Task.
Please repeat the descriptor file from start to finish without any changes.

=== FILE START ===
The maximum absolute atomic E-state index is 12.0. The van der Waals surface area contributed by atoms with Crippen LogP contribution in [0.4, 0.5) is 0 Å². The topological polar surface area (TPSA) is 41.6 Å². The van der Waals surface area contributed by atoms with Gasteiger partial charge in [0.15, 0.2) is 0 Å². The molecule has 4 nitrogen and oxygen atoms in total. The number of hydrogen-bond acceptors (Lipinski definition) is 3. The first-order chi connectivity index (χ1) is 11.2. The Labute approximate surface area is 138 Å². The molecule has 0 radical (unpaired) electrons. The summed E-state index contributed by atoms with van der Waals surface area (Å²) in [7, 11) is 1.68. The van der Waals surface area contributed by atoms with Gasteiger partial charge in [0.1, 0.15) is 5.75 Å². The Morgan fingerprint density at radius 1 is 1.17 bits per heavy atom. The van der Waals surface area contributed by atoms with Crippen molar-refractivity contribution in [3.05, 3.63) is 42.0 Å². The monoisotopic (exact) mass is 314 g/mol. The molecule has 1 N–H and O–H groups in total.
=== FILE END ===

The maximum absolute atomic E-state index is 12.0. The van der Waals surface area contributed by atoms with Crippen LogP contribution in [0.4, 0.5) is 0 Å². The topological polar surface area (TPSA) is 41.6 Å². The van der Waals surface area contributed by atoms with Gasteiger partial charge in [0.15, 0.2) is 0 Å². The molecule has 4 nitrogen and oxygen atoms in total. The number of hydrogen-bond acceptors (Lipinski definition) is 3. The first-order chi connectivity index (χ1) is 11.2. The Labute approximate surface area is 138 Å². The molecule has 0 radical (unpaired) electrons. The summed E-state index contributed by atoms with van der Waals surface area (Å²) in [7, 11) is 1.68. The van der Waals surface area contributed by atoms with Gasteiger partial charge in [0.1, 0.15) is 5.75 Å². The Morgan fingerprint density at radius 1 is 1.17 bits per heavy atom. The van der Waals surface area contributed by atoms with Crippen molar-refractivity contribution in [3.05, 3.63) is 42.0 Å². The monoisotopic (exact) mass is 314 g/mol. The molecule has 1 N–H and O–H groups in total.